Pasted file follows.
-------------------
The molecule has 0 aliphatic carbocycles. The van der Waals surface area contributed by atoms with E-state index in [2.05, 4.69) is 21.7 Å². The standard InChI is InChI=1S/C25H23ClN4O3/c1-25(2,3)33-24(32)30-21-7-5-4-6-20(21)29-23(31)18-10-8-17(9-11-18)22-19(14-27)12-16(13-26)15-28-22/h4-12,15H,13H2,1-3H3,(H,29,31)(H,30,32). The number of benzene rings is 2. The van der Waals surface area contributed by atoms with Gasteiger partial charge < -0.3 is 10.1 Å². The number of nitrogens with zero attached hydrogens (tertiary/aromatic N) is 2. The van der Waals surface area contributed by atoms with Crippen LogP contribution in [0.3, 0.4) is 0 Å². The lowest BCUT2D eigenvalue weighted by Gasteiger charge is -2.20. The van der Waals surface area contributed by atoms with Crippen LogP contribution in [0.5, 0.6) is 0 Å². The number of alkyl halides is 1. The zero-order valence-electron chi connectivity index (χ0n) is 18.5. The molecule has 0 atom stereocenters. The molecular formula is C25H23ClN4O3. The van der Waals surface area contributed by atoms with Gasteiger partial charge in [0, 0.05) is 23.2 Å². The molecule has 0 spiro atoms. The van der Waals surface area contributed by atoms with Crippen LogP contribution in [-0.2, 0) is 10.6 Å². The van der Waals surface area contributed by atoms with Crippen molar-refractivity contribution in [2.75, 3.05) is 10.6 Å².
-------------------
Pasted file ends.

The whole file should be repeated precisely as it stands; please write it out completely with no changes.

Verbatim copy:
The molecule has 0 aliphatic carbocycles. The van der Waals surface area contributed by atoms with E-state index in [2.05, 4.69) is 21.7 Å². The standard InChI is InChI=1S/C25H23ClN4O3/c1-25(2,3)33-24(32)30-21-7-5-4-6-20(21)29-23(31)18-10-8-17(9-11-18)22-19(14-27)12-16(13-26)15-28-22/h4-12,15H,13H2,1-3H3,(H,29,31)(H,30,32). The number of benzene rings is 2. The van der Waals surface area contributed by atoms with Gasteiger partial charge < -0.3 is 10.1 Å². The number of nitrogens with zero attached hydrogens (tertiary/aromatic N) is 2. The van der Waals surface area contributed by atoms with Crippen LogP contribution in [0.3, 0.4) is 0 Å². The lowest BCUT2D eigenvalue weighted by Gasteiger charge is -2.20. The van der Waals surface area contributed by atoms with Crippen LogP contribution in [0.5, 0.6) is 0 Å². The number of alkyl halides is 1. The zero-order valence-electron chi connectivity index (χ0n) is 18.5. The molecule has 0 atom stereocenters. The molecular formula is C25H23ClN4O3. The van der Waals surface area contributed by atoms with Gasteiger partial charge in [0, 0.05) is 23.2 Å². The molecule has 0 spiro atoms. The van der Waals surface area contributed by atoms with Crippen LogP contribution in [-0.2, 0) is 10.6 Å². The van der Waals surface area contributed by atoms with Crippen molar-refractivity contribution in [2.75, 3.05) is 10.6 Å².